Python O(N) solution using Hash-Map.


  • 12
    G
    • Frequency of a character can vary from 0 to len(s).
    • Create a hashmap H1 of character to character frequency for the input string.
    • Iterate H1 to create hashmap H2 with key as frequency and value as substrings of repeated strings with length as the frequency.
    • Finally lookup all potential frequencies in decreasing order in H2 and produce the final result.
    from collections import Counter
    class Solution(object):
        def frequencySort(self, s):
            """
            :type s: str
            :rtype: str
            """
            c1, c2 = Counter(s), {}
            for k,v in c1.items():
                c2.setdefault(v, []).append(k*v)
            return "".join(["".join(c2[i]) for i in range(len(s), -1, -1) if i in c2])
    

  • 1

    Could use c2.setdefault(v, []).append(k*v).


  • 0
    G

    Good suggestions Stefan. I made the edits. However, at times I do argue that readability drops when we use the return value of setdefault.


  • 2

    Fun fact: I once said "I used setdefault a few times, then learned about defaultdict, and never looked back and I don’t want to. I think setdefault is the most confusing aspect of all of Python. And it’s ugly. I might be exaggerating. Slightly." Then again, later I wrote this solution and wrote "Looks like I’m getting the hang of it and it was just some irrational fear."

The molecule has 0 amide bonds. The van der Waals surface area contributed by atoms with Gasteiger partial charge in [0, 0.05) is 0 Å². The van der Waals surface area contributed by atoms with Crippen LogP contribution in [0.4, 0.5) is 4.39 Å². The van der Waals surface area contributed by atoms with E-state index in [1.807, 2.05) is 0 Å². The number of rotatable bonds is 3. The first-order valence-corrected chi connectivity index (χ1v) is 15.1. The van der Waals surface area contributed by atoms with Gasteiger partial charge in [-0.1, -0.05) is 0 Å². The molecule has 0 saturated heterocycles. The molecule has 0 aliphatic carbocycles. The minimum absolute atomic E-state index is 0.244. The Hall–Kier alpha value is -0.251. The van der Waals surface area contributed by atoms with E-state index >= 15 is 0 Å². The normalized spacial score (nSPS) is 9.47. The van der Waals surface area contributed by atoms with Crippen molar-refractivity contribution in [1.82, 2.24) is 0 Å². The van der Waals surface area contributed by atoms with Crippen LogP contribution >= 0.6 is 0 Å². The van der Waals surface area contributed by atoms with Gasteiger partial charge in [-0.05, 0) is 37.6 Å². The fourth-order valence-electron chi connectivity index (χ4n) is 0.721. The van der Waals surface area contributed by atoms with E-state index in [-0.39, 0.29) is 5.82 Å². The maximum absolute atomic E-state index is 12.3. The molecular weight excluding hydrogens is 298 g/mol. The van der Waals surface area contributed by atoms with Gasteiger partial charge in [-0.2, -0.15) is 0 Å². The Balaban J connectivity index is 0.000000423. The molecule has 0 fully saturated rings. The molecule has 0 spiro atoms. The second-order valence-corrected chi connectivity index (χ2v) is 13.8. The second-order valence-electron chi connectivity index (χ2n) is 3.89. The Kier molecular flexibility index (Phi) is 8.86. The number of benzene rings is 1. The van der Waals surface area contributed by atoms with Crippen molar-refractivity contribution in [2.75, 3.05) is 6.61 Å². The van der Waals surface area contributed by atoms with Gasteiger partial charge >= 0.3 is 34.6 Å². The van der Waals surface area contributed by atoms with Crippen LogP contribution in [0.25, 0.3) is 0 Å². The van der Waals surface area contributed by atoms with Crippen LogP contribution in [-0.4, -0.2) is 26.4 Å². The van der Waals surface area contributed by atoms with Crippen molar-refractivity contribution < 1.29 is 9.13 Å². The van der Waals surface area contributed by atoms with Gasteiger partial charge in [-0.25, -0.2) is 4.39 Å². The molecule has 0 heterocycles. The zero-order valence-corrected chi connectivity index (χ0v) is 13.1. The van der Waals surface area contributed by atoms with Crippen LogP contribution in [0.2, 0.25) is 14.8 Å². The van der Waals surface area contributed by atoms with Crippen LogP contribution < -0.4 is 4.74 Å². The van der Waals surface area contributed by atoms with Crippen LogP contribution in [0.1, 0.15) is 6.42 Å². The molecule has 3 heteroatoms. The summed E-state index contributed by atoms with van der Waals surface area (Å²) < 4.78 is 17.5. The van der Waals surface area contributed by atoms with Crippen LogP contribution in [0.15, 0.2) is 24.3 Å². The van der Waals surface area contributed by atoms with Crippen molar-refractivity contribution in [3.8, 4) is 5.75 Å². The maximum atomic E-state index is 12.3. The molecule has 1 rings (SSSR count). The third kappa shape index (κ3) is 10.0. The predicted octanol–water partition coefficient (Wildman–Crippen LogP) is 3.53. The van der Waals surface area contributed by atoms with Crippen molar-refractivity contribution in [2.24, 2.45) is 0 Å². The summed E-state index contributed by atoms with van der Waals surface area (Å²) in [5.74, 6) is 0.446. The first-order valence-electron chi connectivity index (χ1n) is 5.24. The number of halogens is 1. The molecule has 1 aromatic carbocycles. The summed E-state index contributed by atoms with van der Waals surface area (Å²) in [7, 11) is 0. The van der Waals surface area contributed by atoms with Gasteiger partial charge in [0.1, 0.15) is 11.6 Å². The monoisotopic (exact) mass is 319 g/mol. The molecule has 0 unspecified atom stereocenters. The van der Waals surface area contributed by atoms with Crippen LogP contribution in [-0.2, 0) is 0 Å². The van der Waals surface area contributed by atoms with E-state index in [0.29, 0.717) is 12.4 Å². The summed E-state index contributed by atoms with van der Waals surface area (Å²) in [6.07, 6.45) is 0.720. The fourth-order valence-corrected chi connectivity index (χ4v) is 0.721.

Nowadays I like it and have no problem with it (and using it as imho intended, i.e., using the result value), though usually I still prefer defaultdict.

    That "".join is still unnecessary, btw, k*v already is a string.


  • 2
    G

    I personally prefer APIs which do just one thing and that one thing should be obvious by the API name. Unfortunately setdefault doesn't live up to that. With adequate practice, even poorly designed systems can give an illusion of intuition and ease. That is precisely the reason why you tolerate and endorse the usage of setdefault as is :)

    Good point about the redundant join - made the edit. Thanks!


  • 0

    nice solution, thanks for sharing


  • 1
    W

    Could you explain how the last step is O(n)?
    Ahh I see it's because there can be at max length of string s occurrences, so you just check H2 for length down to 0. Clever!


  • 0
    C

    @gabbu As Stefan said "usually I still prefer defaultdict", it seems that defaultdict is still a better choice here:
    c1, c2 = Counter(s), defaultdict(str)
    for k, v in c1.items(): c2[v] += k*v
    return ''.join(c2[i] for i in xrange(len(s),0,-1) if i in c2)

    Number of distinct characters could be much less than the string length. Sorting c1 by value would perform better than iterating the entire string when the string is long:
    return ''.join(map(lambda (k,v): k*v, sorted(c1.items(), key=itemgetter(1), reverse=True)))


  • 0
    G

    Would it be slower to use c1.most_common() instead of another container?


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